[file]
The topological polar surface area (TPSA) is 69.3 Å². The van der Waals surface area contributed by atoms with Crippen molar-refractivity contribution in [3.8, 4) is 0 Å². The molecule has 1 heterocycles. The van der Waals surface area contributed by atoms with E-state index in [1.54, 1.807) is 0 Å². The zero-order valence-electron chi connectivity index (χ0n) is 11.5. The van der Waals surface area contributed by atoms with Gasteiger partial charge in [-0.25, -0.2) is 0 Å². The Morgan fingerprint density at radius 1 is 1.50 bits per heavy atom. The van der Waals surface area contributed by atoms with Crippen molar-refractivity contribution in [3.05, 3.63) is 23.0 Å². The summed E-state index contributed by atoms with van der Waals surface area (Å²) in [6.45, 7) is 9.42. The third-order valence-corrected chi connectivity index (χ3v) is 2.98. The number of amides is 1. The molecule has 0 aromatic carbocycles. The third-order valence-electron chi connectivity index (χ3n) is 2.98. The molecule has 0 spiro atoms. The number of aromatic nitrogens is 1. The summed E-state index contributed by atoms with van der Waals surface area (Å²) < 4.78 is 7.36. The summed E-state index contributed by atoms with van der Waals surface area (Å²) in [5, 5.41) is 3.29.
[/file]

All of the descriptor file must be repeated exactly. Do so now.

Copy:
The topological polar surface area (TPSA) is 69.3 Å². The van der Waals surface area contributed by atoms with Crippen molar-refractivity contribution in [3.8, 4) is 0 Å². The molecule has 1 heterocycles. The van der Waals surface area contributed by atoms with E-state index in [1.54, 1.807) is 0 Å². The zero-order valence-electron chi connectivity index (χ0n) is 11.5. The van der Waals surface area contributed by atoms with Gasteiger partial charge in [-0.25, -0.2) is 0 Å². The Morgan fingerprint density at radius 1 is 1.50 bits per heavy atom. The van der Waals surface area contributed by atoms with Crippen molar-refractivity contribution in [3.05, 3.63) is 23.0 Å². The summed E-state index contributed by atoms with van der Waals surface area (Å²) in [6.45, 7) is 9.42. The third-order valence-corrected chi connectivity index (χ3v) is 2.98. The number of amides is 1. The molecule has 0 aromatic carbocycles. The third-order valence-electron chi connectivity index (χ3n) is 2.98. The molecule has 0 spiro atoms. The number of aromatic nitrogens is 1. The summed E-state index contributed by atoms with van der Waals surface area (Å²) < 4.78 is 7.36. The summed E-state index contributed by atoms with van der Waals surface area (Å²) in [5, 5.41) is 3.29.